I sat up in bed. It was Saturday, the first day of
our Christmas vacation. Dim light streamed into my room, but as a preteen, I preferred
to sleep much later.  Besides, the
heaviness in my muscles begged for more rest. But I considered the noise. A tinkling
sound accompanied the bang.  A lover of
mysteries, my investigative skills turned on. 
One item in the house could produce that sound—the Christmas tree with
fancy ornaments.

So, despite my fatigue, I forced myself out of bed.
Shivering as I pulled my house coat about my body, I stumbled into the living
room, one room away from where I slept.  I
collapsed into the nearest wing chair as I noted the fully-decorated cedar now
lay on its side. The scene before me should upset someone, but I had no
energy.  Extreme lethargy made it
difficult even to sit.  I considered my
options, but I had only one. Call mother.

 Her bedroom
sat at the back of the house. Since she didn’t respond, doubtless she didn’t
hear.  “Hey Mom, the Christmas tree fell.”

that loud enough?

I yelled for my mother often in those days, but she
stayed calm.  That morning proved
different.  A thump sounded on the floor
the next moment. Mom appeared in the doorway, eyes widened, as if horrified.  

She reacted with the proper amount of dismay at the
sight. (You must have pizzaz for such a response.) Grateful, I drug myself back
to bed.

Mother took me to the doctor the following Monday.
The swine flu swept through Chattanooga that year in epidemic proportions, and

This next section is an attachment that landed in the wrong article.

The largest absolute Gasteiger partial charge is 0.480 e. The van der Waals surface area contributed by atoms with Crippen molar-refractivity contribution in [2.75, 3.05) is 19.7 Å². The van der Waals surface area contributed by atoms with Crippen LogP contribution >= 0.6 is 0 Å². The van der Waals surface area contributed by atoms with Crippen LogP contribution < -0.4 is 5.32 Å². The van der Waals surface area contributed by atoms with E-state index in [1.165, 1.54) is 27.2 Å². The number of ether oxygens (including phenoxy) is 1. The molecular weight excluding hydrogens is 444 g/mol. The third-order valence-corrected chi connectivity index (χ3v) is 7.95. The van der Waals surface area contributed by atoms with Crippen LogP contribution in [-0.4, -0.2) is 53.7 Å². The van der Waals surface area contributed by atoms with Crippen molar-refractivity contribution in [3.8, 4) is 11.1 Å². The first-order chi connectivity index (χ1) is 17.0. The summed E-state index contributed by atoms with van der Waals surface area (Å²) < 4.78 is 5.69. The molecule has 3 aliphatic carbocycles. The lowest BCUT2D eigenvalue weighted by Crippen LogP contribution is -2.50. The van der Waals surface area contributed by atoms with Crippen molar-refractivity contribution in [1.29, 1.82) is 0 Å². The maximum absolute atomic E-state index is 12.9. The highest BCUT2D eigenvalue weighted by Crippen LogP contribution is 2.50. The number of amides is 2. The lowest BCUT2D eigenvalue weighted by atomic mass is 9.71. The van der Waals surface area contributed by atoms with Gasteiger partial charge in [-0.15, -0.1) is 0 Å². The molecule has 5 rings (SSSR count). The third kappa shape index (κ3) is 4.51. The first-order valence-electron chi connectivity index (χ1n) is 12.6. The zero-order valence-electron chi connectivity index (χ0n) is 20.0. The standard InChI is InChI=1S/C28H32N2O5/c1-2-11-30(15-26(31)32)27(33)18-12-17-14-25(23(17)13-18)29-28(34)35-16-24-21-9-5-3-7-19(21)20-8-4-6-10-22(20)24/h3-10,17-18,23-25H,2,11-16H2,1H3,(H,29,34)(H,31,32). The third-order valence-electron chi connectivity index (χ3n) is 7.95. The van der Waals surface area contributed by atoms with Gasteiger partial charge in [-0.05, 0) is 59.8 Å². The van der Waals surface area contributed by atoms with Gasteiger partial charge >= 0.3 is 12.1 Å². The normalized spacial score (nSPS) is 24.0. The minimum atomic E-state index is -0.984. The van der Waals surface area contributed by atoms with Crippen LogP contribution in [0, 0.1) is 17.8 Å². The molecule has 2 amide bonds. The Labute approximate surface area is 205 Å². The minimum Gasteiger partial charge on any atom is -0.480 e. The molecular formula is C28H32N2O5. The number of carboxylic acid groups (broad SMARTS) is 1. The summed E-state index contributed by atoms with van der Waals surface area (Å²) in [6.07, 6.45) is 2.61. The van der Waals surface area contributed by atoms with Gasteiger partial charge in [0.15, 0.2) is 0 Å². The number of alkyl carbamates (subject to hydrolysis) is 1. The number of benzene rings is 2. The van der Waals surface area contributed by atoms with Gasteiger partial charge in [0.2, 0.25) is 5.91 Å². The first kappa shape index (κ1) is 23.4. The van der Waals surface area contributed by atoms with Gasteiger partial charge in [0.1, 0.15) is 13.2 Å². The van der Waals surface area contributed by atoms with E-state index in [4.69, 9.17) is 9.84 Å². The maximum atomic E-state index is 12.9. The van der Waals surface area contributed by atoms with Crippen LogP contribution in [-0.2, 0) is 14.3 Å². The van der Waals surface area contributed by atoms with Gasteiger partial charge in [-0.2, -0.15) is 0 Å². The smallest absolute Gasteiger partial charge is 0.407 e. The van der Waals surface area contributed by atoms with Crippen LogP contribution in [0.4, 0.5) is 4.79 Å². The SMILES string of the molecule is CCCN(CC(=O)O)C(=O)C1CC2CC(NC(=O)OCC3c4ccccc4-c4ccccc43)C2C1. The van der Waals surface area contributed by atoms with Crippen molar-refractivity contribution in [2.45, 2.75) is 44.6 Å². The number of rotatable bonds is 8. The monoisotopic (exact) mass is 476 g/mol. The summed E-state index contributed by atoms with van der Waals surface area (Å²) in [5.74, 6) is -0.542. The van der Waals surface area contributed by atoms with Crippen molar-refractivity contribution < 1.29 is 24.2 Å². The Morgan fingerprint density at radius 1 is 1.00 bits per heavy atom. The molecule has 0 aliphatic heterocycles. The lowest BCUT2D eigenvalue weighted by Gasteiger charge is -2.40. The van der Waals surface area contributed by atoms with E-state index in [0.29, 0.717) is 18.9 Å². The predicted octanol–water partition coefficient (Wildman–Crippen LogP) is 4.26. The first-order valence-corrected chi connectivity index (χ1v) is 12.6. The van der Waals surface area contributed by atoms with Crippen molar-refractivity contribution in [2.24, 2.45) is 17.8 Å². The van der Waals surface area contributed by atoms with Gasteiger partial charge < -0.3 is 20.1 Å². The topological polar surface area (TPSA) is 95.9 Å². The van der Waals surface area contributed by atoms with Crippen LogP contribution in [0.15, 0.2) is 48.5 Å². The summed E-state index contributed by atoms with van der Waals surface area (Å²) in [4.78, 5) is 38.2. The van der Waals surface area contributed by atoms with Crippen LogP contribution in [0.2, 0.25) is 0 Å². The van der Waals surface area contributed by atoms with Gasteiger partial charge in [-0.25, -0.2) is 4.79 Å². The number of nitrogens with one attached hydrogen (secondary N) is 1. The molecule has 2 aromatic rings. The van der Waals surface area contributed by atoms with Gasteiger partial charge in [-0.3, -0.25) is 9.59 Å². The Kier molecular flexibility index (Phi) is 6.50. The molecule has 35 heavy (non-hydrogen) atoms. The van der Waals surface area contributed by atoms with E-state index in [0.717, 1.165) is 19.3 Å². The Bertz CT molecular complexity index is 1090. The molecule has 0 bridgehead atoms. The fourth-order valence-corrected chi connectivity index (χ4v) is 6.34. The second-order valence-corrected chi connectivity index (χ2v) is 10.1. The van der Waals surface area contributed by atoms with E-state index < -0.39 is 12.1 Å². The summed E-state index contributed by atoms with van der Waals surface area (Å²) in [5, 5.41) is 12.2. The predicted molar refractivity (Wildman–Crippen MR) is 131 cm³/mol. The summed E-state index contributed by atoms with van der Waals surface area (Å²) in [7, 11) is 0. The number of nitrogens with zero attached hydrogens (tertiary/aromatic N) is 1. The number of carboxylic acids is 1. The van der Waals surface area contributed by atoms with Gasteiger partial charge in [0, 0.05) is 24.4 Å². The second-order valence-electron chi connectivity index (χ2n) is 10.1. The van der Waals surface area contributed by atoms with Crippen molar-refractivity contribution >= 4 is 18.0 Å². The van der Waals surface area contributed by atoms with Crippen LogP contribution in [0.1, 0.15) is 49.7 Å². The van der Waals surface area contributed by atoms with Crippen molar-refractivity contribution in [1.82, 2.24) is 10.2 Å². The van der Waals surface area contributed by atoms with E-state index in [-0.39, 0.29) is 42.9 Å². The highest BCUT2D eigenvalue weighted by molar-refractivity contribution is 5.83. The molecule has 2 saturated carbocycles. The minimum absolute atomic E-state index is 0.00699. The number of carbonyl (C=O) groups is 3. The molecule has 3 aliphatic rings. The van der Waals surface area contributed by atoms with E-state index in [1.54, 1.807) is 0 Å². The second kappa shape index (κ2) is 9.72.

I had a bad case. I spend my entire vacation in bed, except for the few minutes
I appeared to open presents.  

That’s not my best Christmas memory, but I don’t
recall being upset about it.  Fun
decorations, wonderful music, pretty lights and delightful surprises characterized
our traditions. Mom loved Christmas, and she used the holiday to lavish us with
her love.  We had a foundation in Christ
that held up, even when things went wrong.

Today our world experiences
serious changes. Our nation no longer holds to the truths of the founding
fathers and our freedoms shrink every day. But, as Christians, we have a
foundation. Despite what happens to us or around us, we have hope. Christ came
to this earth to fix the problem of sin and reconcile us to himself.  Like that nasty Christmas long ago, we can
consider this to be a blip on the screen. “The sufferings of this present time
are not worth comparing with the glory that is to be revealed to us.” (Rom
8:18). We can rejoice in Christ.

As we approach this New Year, I
challenge you to face 2014 with courage and determination. God placed us here
on earth in this troubled time for a reason. “For we are his workmanship,
created in Christ Jesus for good works, which God prepared beforehand, that we
should walk in them.” He has a job for each of us next year. Let’s get busy
doing the Lord’s business while rejoicing in his love.

Blessings to you and your family
in 2014.


 Merry Christmas

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